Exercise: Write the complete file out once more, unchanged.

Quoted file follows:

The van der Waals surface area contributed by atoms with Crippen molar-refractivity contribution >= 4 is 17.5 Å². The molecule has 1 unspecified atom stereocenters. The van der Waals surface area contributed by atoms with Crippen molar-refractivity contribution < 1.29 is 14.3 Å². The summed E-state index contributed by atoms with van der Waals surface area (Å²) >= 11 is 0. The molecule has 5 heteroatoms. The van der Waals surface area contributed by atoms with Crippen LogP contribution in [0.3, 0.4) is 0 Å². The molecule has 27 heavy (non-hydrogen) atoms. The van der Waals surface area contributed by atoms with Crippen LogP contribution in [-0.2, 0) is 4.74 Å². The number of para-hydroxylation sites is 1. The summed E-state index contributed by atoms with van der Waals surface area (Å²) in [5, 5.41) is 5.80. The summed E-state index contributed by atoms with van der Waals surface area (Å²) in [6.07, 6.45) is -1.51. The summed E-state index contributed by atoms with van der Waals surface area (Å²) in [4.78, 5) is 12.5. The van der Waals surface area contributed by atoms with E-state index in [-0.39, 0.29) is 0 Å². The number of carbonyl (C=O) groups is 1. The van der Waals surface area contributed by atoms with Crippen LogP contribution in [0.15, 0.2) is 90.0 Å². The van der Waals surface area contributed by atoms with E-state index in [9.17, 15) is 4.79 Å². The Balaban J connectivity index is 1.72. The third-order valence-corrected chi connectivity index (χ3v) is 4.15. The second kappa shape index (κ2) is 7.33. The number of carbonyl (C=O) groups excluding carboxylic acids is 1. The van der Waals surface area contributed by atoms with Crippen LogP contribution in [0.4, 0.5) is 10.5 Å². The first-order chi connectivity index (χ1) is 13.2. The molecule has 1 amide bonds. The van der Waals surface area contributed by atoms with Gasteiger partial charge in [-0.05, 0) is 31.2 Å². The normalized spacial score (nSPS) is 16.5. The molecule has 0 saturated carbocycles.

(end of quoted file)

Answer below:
The van der Waals surface area contributed by atoms with Crippen molar-refractivity contribution >= 4 is 17.5 Å². The molecule has 1 unspecified atom stereocenters. The van der Waals surface area contributed by atoms with Crippen molar-refractivity contribution < 1.29 is 14.3 Å². The summed E-state index contributed by atoms with van der Waals surface area (Å²) >= 11 is 0. The molecule has 5 heteroatoms. The van der Waals surface area contributed by atoms with Crippen LogP contribution in [0.3, 0.4) is 0 Å². The molecule has 27 heavy (non-hydrogen) atoms. The van der Waals surface area contributed by atoms with Crippen LogP contribution in [-0.2, 0) is 4.74 Å². The number of para-hydroxylation sites is 1. The summed E-state index contributed by atoms with van der Waals surface area (Å²) in [5, 5.41) is 5.80. The summed E-state index contributed by atoms with van der Waals surface area (Å²) in [6.07, 6.45) is -1.51. The summed E-state index contributed by atoms with van der Waals surface area (Å²) in [4.78, 5) is 12.5. The van der Waals surface area contributed by atoms with E-state index in [-0.39, 0.29) is 0 Å². The number of carbonyl (C=O) groups is 1. The van der Waals surface area contributed by atoms with Crippen LogP contribution in [0.15, 0.2) is 90.0 Å². The van der Waals surface area contributed by atoms with E-state index in [9.17, 15) is 4.79 Å². The Balaban J connectivity index is 1.72. The third-order valence-corrected chi connectivity index (χ3v) is 4.15. The second kappa shape index (κ2) is 7.33. The number of carbonyl (C=O) groups excluding carboxylic acids is 1. The van der Waals surface area contributed by atoms with Crippen LogP contribution in [0.4, 0.5) is 10.5 Å². The first-order chi connectivity index (χ1) is 13.2. The molecule has 1 amide bonds. The van der Waals surface area contributed by atoms with Gasteiger partial charge in [-0.05, 0) is 31.2 Å². The normalized spacial score (nSPS) is 16.5. The molecule has 0 saturated carbocycles.